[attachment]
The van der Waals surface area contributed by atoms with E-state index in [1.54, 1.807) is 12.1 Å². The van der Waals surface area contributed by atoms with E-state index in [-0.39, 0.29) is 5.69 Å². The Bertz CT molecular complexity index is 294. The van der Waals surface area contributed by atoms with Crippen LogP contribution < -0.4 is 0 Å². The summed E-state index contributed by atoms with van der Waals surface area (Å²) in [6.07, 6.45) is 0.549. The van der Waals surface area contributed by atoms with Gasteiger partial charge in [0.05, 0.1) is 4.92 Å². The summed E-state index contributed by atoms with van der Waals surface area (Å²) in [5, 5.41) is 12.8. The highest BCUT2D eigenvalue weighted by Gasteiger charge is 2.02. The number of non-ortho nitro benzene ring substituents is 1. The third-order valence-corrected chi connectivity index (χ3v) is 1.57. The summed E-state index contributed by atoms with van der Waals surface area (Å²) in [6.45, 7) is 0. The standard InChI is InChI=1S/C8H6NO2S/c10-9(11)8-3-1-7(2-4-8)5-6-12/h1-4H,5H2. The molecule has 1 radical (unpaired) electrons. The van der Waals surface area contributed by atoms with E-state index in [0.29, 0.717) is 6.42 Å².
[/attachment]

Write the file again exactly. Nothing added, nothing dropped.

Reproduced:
The van der Waals surface area contributed by atoms with E-state index in [1.54, 1.807) is 12.1 Å². The van der Waals surface area contributed by atoms with E-state index in [-0.39, 0.29) is 5.69 Å². The Bertz CT molecular complexity index is 294. The van der Waals surface area contributed by atoms with Crippen LogP contribution < -0.4 is 0 Å². The summed E-state index contributed by atoms with van der Waals surface area (Å²) in [6.07, 6.45) is 0.549. The van der Waals surface area contributed by atoms with Gasteiger partial charge in [0.05, 0.1) is 4.92 Å². The summed E-state index contributed by atoms with van der Waals surface area (Å²) in [5, 5.41) is 12.8. The highest BCUT2D eigenvalue weighted by Gasteiger charge is 2.02. The number of non-ortho nitro benzene ring substituents is 1. The third-order valence-corrected chi connectivity index (χ3v) is 1.57. The summed E-state index contributed by atoms with van der Waals surface area (Å²) in [6.45, 7) is 0. The standard InChI is InChI=1S/C8H6NO2S/c10-9(11)8-3-1-7(2-4-8)5-6-12/h1-4H,5H2. The molecule has 1 radical (unpaired) electrons. The van der Waals surface area contributed by atoms with E-state index in [0.29, 0.717) is 6.42 Å².